Colleagues pay tribute to a stalwart of LTER Information Management and Science
Barbara J. Benson, information manager and scientist at the North Temperate Lakes (NTL) LTER for 26 years as and former chair of the LTER Network Information Management Committee, has retired. Barbara retired in October 2009, but will continue several aspects of her research and utilize her information management talents as an emeritus member of the Center for Limnology and the NTL LTER team.
Barbara's career exemplifies how important individual contributions can be in shaping the evolution of the LTER program. Former colleagues say that her attention and leadership in information management has helped LTER achieve and maintain leadership in the field.
Starting as a math major, Barbara earned her Ph.D. in Botany at the University of Wisconsin-Madison. Her interests, skills, and persistence led to her being hired to develop and manage NTL's data and information management system, which has significantly helped researchers analyze the rich sets of dynamics seen in the north temperate lakes and their surrounding landscapes.
In addition to developing the excellent information management system at NTL, Barbara provided leadership at the LTER Network level. In 2003, she succeeded Susan Stafford as chair of the Network's Information Management Committee, serving until 2006. She also served on the Network Information System Advisory Committee, most recently as Co-Principal Investigator on the LTER Network Planning Grant, and as a member of the team for cyberinfrastructure (CI) planning.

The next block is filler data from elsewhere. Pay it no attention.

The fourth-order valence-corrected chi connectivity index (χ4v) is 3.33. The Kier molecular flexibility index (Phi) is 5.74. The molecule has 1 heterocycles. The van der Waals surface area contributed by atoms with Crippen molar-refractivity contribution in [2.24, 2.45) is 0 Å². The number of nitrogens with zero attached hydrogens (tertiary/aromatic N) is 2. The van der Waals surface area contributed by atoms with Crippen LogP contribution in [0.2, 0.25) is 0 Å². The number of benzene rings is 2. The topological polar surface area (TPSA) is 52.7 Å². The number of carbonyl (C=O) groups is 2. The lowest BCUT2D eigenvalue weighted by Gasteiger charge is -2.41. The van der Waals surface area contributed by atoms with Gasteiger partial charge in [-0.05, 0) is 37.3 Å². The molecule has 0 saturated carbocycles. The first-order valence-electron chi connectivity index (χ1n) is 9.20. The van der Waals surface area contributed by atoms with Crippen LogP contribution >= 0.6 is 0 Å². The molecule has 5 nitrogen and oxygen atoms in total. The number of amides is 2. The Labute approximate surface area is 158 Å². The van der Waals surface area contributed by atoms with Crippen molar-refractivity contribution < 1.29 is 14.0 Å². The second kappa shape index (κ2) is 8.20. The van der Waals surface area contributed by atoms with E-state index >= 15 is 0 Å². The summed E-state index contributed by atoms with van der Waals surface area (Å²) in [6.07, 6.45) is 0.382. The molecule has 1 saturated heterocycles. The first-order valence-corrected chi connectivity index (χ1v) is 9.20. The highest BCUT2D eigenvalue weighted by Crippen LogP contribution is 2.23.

Those who know and have worked with Barbara appreciate her quiet leadership style, her pleasant assertiveness, and her ability to grasp the big picture in the midst of details.
Barbara is also a practicing ecologist who enjoys working with complex problems. The diversity of her contributions is apparent in the NTL's 2006 Oxford Synthesis volume1, in which she is lead author or coauthor on six of the 15 chapters. At the most recent All Scientists Meeting in Estes Park, CO, in September 2009, Barbara presented a paper on a CI-Team project, and a poster on trends, variability, and extreme events in lake ice.
At NTL, our approach to data and information management has always been to identify and recruit a strong and highly qualified professional scientist as our information manager. Our logic was that an information manager who was also a researcher and publishing scientist would design and implement a system that scientists could use effectively. This model has been healthy for NTL and the LTER Network during our first 25 plus years, and Barbara filled it exceptionally well. These multiple roles placed considerable stresses but also opportunities on Barbara, all of which she took in stride and performed with conscientious grace.
Barbara has been important to LTER. The network and the individual programs, especially NTL, have been enriched and empowered through her unique combination of skills and personal attributes.
Barbara, we hope that your retirement is designed with the same care you have shown to LTER and its research endeavor. We also hope that you save a small part of yourself to continue interacting with LTER and your former colleagues and friends.
Magnuson, J. J., T. K. Kratz, and B. J. Benson (eds.). 2006. Long-term dynamics of lakes in the landscape: long-term ecological research on north temperate lakes. Oxford University Press.